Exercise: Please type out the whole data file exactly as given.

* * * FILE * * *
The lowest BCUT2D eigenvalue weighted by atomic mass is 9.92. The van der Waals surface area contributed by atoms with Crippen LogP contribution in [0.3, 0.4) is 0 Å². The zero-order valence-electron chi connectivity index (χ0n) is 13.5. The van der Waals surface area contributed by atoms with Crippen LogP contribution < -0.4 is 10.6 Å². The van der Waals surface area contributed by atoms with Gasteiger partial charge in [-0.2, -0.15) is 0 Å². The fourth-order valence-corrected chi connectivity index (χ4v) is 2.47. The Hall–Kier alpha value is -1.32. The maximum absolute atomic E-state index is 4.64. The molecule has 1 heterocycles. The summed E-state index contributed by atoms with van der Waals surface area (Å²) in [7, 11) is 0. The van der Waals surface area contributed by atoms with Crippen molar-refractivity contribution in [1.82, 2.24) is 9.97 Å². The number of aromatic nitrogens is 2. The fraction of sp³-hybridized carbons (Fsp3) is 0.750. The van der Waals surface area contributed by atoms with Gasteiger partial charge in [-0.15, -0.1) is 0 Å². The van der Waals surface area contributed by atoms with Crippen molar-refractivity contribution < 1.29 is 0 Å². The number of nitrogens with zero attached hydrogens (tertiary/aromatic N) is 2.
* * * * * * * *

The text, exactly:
The lowest BCUT2D eigenvalue weighted by atomic mass is 9.92. The van der Waals surface area contributed by atoms with Crippen LogP contribution in [0.3, 0.4) is 0 Å². The zero-order valence-electron chi connectivity index (χ0n) is 13.5. The van der Waals surface area contributed by atoms with Crippen LogP contribution < -0.4 is 10.6 Å². The van der Waals surface area contributed by atoms with Gasteiger partial charge in [-0.2, -0.15) is 0 Å². The fourth-order valence-corrected chi connectivity index (χ4v) is 2.47. The Hall–Kier alpha value is -1.32. The maximum absolute atomic E-state index is 4.64. The molecule has 1 heterocycles. The summed E-state index contributed by atoms with van der Waals surface area (Å²) in [7, 11) is 0. The van der Waals surface area contributed by atoms with Crippen molar-refractivity contribution in [1.82, 2.24) is 9.97 Å². The number of aromatic nitrogens is 2. The fraction of sp³-hybridized carbons (Fsp3) is 0.750. The van der Waals surface area contributed by atoms with Gasteiger partial charge in [-0.15, -0.1) is 0 Å². The van der Waals surface area contributed by atoms with Crippen molar-refractivity contribution < 1.29 is 0 Å². The number of nitrogens with zero attached hydrogens (tertiary/aromatic N) is 2.